In southern Mali live a poor farmer people known as the Dogon, who still live mostly in caves. The maintain that they were visited and taught by people from another star system. At the core of their religious beliefs is a detailed knowledge of a star that is so difficult to observe that a photo wasn’t obtained until 1970. The Dogon revealed their knowledge of it in the 1930′s, to French anthropologists. The star is known to us a Sirius B, and to them as Po Tolo It was first suspected to exist in 1844, when Sirius, the “Dog Star”, was noticed to have irregular movements. After much searching, a faint companion was discovered in 1862. The companion turned out to be a White Dwarf, a minuscule star of immense mass and density.
Dogon drawing of the sirius system, vs scientific drawing
The Dogon name for Sirius B is made up of the word for star, tolo, and po, the name of the smallest seed they know of. They claim it is “the smallest thing there is” and that it is “the heaviest star” since all earth on it has been replaced with an immensely heavy metal called sagala, and that the colour of the star is white. They also say that the star’s orbit is elliptical, with Sirius A as the focus of the ellipse (it is), and that the period of the orbit is 50 years (the actual figure is 50.04 +/- .09 years), and that the star rotates on its own axis (it does).They also describe a third star in the system, Emma Ya (“sorghum female”), orbited by a single planet. To date, Emma Ya has not been discovered by Western astronomers.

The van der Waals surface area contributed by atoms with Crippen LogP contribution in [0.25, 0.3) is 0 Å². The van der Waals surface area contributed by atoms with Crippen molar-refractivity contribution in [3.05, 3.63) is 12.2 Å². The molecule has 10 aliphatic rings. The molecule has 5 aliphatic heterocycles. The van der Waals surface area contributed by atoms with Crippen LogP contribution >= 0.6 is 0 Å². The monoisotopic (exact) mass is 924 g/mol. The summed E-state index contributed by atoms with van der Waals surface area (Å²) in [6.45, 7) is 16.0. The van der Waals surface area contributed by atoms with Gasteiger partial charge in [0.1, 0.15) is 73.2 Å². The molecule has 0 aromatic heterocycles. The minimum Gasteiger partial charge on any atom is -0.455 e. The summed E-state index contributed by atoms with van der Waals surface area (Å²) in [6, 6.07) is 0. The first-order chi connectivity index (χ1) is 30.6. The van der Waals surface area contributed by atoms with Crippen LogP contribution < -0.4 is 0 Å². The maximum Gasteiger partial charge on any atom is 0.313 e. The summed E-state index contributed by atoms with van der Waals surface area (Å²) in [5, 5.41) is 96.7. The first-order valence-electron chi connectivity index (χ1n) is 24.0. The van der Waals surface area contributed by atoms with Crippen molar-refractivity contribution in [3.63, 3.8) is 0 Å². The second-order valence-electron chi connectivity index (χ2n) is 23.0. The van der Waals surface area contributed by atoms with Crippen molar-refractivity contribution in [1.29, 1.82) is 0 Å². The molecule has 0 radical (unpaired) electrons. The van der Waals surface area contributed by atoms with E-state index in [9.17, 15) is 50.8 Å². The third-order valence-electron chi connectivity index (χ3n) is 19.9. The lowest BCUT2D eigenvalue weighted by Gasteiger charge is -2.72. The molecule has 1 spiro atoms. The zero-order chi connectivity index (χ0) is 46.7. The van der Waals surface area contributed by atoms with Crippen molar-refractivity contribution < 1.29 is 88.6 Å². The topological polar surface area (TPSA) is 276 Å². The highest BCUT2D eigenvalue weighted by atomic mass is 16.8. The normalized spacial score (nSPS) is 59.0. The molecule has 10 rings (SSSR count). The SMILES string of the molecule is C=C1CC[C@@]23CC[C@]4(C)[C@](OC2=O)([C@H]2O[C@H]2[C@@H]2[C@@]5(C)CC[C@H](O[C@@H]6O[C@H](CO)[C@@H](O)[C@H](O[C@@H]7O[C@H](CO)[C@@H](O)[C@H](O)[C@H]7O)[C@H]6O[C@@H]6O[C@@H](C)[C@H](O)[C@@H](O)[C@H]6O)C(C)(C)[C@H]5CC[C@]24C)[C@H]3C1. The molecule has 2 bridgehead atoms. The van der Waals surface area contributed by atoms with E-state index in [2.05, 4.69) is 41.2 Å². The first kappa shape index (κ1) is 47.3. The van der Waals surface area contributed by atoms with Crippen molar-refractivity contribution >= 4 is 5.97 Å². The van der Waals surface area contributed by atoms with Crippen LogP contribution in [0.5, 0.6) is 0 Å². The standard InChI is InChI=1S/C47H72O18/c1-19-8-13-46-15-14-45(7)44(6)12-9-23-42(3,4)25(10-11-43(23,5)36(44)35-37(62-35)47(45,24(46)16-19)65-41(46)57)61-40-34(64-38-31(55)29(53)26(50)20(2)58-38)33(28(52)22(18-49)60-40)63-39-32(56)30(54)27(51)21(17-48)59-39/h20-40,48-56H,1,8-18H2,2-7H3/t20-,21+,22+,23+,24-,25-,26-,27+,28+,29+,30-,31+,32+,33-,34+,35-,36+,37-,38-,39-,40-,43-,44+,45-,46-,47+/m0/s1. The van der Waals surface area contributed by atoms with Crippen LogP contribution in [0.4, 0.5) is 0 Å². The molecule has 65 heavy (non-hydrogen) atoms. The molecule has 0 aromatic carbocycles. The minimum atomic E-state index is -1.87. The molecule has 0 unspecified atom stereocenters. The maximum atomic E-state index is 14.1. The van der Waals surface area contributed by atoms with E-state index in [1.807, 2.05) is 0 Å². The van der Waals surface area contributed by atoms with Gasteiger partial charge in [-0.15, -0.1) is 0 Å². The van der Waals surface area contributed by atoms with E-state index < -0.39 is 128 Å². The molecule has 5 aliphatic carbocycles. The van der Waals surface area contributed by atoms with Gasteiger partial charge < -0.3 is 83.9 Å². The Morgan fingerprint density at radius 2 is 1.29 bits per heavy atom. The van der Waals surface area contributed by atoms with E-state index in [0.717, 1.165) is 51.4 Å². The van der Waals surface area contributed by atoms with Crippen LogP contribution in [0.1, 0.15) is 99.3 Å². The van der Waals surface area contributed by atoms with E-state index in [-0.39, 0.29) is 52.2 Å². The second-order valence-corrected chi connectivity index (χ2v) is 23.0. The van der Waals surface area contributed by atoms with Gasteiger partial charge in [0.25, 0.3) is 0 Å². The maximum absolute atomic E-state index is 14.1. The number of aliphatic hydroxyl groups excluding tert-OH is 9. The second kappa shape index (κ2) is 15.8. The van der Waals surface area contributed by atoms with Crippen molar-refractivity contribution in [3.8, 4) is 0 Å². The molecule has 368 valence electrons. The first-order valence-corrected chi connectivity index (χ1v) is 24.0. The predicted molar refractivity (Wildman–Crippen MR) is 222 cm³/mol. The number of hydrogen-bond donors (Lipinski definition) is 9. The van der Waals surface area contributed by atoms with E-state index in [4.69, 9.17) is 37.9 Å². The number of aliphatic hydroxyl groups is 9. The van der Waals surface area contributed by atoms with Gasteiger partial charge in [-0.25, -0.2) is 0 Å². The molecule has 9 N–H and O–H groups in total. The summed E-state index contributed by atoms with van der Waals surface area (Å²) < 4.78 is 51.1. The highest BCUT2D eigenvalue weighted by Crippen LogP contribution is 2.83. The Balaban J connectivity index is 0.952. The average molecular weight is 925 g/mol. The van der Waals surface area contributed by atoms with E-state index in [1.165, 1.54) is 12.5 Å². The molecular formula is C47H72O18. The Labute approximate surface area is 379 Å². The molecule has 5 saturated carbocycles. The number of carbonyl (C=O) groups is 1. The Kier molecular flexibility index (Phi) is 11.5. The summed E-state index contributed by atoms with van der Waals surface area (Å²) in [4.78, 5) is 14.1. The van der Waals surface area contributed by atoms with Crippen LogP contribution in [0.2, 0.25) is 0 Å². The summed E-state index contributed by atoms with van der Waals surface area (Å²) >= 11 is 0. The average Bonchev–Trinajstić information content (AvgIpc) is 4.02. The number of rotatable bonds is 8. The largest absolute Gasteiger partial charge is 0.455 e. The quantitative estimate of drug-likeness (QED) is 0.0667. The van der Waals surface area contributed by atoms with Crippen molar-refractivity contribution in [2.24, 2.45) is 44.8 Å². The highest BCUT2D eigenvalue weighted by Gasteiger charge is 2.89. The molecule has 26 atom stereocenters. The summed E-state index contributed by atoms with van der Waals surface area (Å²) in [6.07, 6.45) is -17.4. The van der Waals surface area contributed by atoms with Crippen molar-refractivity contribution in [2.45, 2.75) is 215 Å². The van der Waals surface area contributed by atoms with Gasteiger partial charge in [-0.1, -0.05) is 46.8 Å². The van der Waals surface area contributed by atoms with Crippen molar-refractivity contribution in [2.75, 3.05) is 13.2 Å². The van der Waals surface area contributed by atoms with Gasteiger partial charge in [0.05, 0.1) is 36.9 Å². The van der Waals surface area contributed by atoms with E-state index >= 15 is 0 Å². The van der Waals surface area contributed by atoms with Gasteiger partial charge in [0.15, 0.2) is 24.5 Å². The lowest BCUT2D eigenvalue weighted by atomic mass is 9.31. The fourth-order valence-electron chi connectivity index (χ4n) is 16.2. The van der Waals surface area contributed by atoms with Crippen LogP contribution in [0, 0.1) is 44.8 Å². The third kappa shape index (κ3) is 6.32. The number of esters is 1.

In addition to this knowledge, Dogon lore also includes that fact that Saturn has rings and that Jupiter has four major moons. They have four calenders, for the Sun, Moon, Sirius, and Venus, and have long known that the planets orbit the sun. The Dogon say that their knowledge comes from the Nommos, amphibious beings sent to Earth from the Sirius star system. The name comes from the Dogon word meaning “to drink”, and they are also called “The Masters of Water”, “The Monitors”, and “The Instructors”, and are described as “fish like”.